Add an 2 more cups of water to the pan. Roast the turkey for an additional 1 1/2 hours to 2 1/2 hours, or until the meat thermometer inserted in the breast registers 160 degrees F and the leg/thigh registers at about 170 degrees F.

4. When the turkey has reached the correct temperature, remove it from the oven, tent with foil and let it rest for 30-45 minutes on a large cutting board before carving.

Have you ever brined a turkey before?

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More Thanksgiving Turkey Brine Recipes and Tips

If you’re looking for additional turkey brining inspiration for your Thanksgiving Menu this year, here are a few other favorite recipes.

Be sure to check out the whole Thanksgiving Recipes Archive right here if you need help building the rest of your menu.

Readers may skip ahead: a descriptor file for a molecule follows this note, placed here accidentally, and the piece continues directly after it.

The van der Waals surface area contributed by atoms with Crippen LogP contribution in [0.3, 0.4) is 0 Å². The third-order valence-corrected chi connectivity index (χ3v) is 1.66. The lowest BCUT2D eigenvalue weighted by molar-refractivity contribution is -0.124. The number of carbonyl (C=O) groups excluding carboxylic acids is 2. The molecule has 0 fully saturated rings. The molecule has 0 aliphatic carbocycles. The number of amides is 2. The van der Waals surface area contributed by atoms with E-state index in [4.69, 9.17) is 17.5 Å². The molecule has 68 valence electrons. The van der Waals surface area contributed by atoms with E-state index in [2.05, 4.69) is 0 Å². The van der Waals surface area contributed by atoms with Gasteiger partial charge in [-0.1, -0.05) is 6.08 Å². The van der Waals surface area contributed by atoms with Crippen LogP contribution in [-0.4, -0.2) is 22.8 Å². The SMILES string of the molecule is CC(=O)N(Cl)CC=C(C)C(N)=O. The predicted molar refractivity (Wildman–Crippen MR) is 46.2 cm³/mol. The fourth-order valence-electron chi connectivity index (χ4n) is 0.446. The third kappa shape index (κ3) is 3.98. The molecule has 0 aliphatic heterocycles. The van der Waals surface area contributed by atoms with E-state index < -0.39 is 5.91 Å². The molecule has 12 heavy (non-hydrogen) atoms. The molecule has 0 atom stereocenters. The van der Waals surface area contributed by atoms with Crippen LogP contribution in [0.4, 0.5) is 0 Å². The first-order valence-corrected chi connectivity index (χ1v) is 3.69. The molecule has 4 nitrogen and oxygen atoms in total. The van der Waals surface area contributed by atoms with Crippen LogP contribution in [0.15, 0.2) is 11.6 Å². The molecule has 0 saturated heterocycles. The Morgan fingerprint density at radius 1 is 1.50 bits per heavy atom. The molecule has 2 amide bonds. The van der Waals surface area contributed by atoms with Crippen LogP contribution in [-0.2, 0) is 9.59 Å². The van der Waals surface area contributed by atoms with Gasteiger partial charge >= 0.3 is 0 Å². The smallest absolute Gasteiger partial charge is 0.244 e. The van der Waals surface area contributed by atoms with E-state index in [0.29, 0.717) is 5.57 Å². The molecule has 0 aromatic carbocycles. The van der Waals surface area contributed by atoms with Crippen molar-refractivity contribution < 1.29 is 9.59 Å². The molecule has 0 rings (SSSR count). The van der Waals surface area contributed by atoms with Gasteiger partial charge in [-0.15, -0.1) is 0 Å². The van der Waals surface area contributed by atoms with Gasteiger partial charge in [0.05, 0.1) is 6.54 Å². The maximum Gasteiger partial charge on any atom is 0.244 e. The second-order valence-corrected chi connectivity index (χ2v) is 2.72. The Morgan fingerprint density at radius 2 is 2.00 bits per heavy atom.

Fresh Herb Citrus Brined Turkey combines lots of fresh herbs with a subtle hint of citrus.

Brining a turkey in this Rosemary Beer Brine will tenderize the meat and infuse it with a TON of flavor for Turkey Day!

Apple Cider Sage Turkey Brine

Yield: brine for one 14 - 16 lb. turkey

Prep Time: 5 minutes

Cook Time: 20 minutes

Total Time: 12 - 24 hours

This apple cider sage turkey brine infuses roasted turkey with so much flavor and helps keep the meat moist. It’s a must have for me when I’m hosting Thanksgiving.


For the Brine:

  • 3 quarts fresh apple cider
  • 1 1/4 cup Morton kosher salt
  • 4 bay leaves
  • 3 tablespoons whole allspice berries
  • 2 tablespoons peppercorns
  • packed 2/3 cup chopped fresh sage leaves
  • peel of 2 large oranges
  • 3 quarts cold water


To Prepare the Brine: